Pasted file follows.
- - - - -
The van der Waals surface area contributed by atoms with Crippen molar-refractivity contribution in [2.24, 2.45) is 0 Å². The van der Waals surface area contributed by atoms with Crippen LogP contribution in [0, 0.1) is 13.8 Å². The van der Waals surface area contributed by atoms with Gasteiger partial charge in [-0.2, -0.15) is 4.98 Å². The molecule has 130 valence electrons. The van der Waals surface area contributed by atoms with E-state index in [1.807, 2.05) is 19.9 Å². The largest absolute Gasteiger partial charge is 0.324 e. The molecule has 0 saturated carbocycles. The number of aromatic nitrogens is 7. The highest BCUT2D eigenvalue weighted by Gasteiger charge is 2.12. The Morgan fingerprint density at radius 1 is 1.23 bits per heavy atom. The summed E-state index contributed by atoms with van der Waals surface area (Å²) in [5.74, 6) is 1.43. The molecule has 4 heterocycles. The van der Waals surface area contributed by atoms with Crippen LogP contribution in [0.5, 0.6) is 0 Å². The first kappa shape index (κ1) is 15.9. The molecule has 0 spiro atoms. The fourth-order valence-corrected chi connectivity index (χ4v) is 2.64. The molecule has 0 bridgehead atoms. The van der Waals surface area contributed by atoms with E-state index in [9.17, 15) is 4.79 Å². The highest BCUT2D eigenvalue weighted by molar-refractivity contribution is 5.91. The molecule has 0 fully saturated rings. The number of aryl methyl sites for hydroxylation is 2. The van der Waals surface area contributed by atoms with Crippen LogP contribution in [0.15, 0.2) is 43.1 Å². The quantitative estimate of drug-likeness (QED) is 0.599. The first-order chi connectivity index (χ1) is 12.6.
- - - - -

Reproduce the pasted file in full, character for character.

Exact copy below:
The van der Waals surface area contributed by atoms with Crippen molar-refractivity contribution in [2.24, 2.45) is 0 Å². The van der Waals surface area contributed by atoms with Crippen LogP contribution in [0, 0.1) is 13.8 Å². The van der Waals surface area contributed by atoms with Gasteiger partial charge in [-0.2, -0.15) is 4.98 Å². The molecule has 130 valence electrons. The van der Waals surface area contributed by atoms with E-state index in [1.807, 2.05) is 19.9 Å². The largest absolute Gasteiger partial charge is 0.324 e. The molecule has 0 saturated carbocycles. The number of aromatic nitrogens is 7. The highest BCUT2D eigenvalue weighted by Gasteiger charge is 2.12. The Morgan fingerprint density at radius 1 is 1.23 bits per heavy atom. The summed E-state index contributed by atoms with van der Waals surface area (Å²) in [5.74, 6) is 1.43. The molecule has 4 heterocycles. The van der Waals surface area contributed by atoms with Crippen LogP contribution in [0.5, 0.6) is 0 Å². The first kappa shape index (κ1) is 15.9. The molecule has 0 spiro atoms. The fourth-order valence-corrected chi connectivity index (χ4v) is 2.64. The molecule has 0 bridgehead atoms. The van der Waals surface area contributed by atoms with E-state index in [9.17, 15) is 4.79 Å². The highest BCUT2D eigenvalue weighted by molar-refractivity contribution is 5.91. The molecule has 0 fully saturated rings. The number of aryl methyl sites for hydroxylation is 2. The van der Waals surface area contributed by atoms with Crippen LogP contribution in [0.15, 0.2) is 43.1 Å². The quantitative estimate of drug-likeness (QED) is 0.599. The first-order chi connectivity index (χ1) is 12.6.